A Review of the Nigerian Energy Industry

Kenya: Lamu coal power project risks further delays

Centum Chairman, Chris Kirubi and CEO, James Mworia.
Centum Chairman, Chris Kirubi and CEO, James Mworia.

09 February 2015, Nairobi – Construction of the 981 mega watts coal-fired power plant in Lamu by a consortium comprising Centum and Gulf Energy risks further delays beyond the commencement date of January 2016.

This is if the county leadership is dissatisfied with what the developers will offer the community, as well as the health and environmental impact, which will be disclosed in an assessment report.

Already, the coal power project is behind schedule owing to disputes in the award of the tender, which were later dismissed.

Lamu county governor Issa Timammy and other leaders held a two-day consultative meeting with the management of Amu Power, the joint venture formed by Centum and Gulf Energy to undertake the project, in Nairobi which ended on Tuesday.

The leaders said key concerns subject for further discussions include impact on the environment, employment of locals, resettlement of persons to be displaced for the projects and compensation.

Timammy on Tuesday said the county leadership awaits findings of the ongoing environmental and social impact assessment study by Amu Power next month before they can lodge demands.

However, they made it clear that they will only allow the Sh164.8 billion ($1.8 billion) project, part of the 5,000-plus-megawatt project, to proceed if concerns are addressed.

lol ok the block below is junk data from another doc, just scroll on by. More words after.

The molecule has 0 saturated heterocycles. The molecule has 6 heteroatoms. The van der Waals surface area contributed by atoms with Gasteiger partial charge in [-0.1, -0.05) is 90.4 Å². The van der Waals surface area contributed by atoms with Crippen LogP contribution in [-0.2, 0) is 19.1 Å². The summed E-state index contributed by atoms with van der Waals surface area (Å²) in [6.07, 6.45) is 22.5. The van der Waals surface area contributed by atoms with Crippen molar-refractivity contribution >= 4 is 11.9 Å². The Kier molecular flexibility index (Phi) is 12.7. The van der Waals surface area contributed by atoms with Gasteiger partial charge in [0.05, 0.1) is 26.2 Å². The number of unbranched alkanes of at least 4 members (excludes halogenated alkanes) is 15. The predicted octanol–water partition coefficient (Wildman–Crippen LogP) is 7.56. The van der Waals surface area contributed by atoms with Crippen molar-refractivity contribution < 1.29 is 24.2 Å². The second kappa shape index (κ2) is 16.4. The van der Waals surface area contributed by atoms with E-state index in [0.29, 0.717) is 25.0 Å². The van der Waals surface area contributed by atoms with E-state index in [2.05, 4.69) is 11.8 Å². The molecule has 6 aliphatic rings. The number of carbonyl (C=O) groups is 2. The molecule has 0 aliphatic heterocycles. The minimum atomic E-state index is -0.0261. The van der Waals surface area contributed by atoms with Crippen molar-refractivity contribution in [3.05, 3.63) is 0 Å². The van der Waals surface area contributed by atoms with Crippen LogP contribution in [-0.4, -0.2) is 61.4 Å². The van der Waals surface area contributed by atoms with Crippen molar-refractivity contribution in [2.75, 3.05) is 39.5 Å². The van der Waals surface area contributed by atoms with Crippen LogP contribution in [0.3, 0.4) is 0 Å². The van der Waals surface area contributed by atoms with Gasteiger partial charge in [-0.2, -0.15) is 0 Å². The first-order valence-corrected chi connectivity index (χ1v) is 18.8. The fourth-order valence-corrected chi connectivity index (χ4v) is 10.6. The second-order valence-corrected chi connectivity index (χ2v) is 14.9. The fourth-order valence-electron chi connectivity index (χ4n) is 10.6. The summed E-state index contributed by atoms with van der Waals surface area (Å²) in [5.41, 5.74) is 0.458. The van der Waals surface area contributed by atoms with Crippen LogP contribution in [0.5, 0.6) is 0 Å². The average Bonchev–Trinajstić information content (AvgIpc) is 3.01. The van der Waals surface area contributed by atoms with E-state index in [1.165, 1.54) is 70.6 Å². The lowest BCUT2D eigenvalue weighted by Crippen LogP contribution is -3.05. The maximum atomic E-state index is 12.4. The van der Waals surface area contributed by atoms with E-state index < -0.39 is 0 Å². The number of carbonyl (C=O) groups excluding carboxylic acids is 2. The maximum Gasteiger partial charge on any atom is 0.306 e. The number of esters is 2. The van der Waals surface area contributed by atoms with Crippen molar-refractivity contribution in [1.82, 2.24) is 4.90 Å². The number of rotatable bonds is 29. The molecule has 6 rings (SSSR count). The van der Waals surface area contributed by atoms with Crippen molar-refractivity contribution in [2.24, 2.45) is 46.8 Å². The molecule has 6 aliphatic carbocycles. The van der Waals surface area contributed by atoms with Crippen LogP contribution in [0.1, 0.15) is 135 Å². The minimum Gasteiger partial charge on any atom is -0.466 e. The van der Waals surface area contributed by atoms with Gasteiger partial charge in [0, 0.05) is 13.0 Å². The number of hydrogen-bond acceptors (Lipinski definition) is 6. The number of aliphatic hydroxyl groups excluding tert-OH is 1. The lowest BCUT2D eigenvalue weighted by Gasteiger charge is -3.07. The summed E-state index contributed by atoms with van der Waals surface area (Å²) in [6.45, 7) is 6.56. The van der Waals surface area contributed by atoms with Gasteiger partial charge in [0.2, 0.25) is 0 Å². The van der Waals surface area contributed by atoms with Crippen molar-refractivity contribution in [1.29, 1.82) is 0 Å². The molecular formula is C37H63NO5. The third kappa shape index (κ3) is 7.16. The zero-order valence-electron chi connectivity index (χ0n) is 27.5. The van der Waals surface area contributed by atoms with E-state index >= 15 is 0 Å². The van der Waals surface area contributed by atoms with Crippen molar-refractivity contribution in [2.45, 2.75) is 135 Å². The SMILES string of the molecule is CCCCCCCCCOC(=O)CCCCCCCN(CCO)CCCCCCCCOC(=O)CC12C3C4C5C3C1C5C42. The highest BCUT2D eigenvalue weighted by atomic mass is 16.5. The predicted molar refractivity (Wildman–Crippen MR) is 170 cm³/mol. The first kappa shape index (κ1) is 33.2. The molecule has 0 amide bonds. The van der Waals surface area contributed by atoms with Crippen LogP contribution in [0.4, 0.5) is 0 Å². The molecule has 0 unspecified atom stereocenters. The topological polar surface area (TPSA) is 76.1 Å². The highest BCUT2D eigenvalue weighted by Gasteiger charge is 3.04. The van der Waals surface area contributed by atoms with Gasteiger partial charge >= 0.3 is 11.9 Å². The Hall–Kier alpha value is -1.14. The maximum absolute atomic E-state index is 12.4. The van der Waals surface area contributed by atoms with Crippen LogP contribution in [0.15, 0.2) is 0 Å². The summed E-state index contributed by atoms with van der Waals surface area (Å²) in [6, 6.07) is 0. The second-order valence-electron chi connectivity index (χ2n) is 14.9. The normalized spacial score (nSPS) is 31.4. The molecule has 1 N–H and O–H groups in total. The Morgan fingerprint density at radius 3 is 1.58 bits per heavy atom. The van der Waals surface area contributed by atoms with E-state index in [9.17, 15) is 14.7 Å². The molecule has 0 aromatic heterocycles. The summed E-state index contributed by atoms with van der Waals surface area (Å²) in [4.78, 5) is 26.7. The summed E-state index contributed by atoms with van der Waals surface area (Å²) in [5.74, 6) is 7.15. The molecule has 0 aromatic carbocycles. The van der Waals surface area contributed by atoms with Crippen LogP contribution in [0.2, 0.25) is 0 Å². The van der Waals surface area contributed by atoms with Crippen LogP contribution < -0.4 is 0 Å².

“We don’t want a repeat of the Lappset where we are now in the fourth year and no one has been compensated. If a resource is in a county, even if it’s national, the county must benefit,” Timammy said.

“The national government should have consulted the county because this [coal] project is being undertaken using Lamu resources.”

Lamu senator Abu Chiaba said the leaders would demand that Amu trains at least 1,000 locals to be absorbed in the mega-project.

The Public Private Partnership Unit’s petition committee on January 13 gave the consortium the go-ahead for the project after dismissing an objection from a losing consortium of Hebei Construction Investment Group and Liketh Investments.

The unsuccessful petition had challenged the tendering process, charging that Centum teamed up with Gulf after being locked out in the initial stage contrary to procurement law.

HCIG-Liketh consortium had also argued that it was unfairly evaluated and demanded a fresh process.

The proposed Lamu coal-fired power plant is part of the government’s plans to generate 1,920MW of electricity from coal by December 2017. More electricity is being tapped from geothermal wells (1,600MW), Liquefied Natural Gas (700MW), wind (650MW) and hydro (420MW).
*Constant Munda – The Star

In this article

Join the Conversation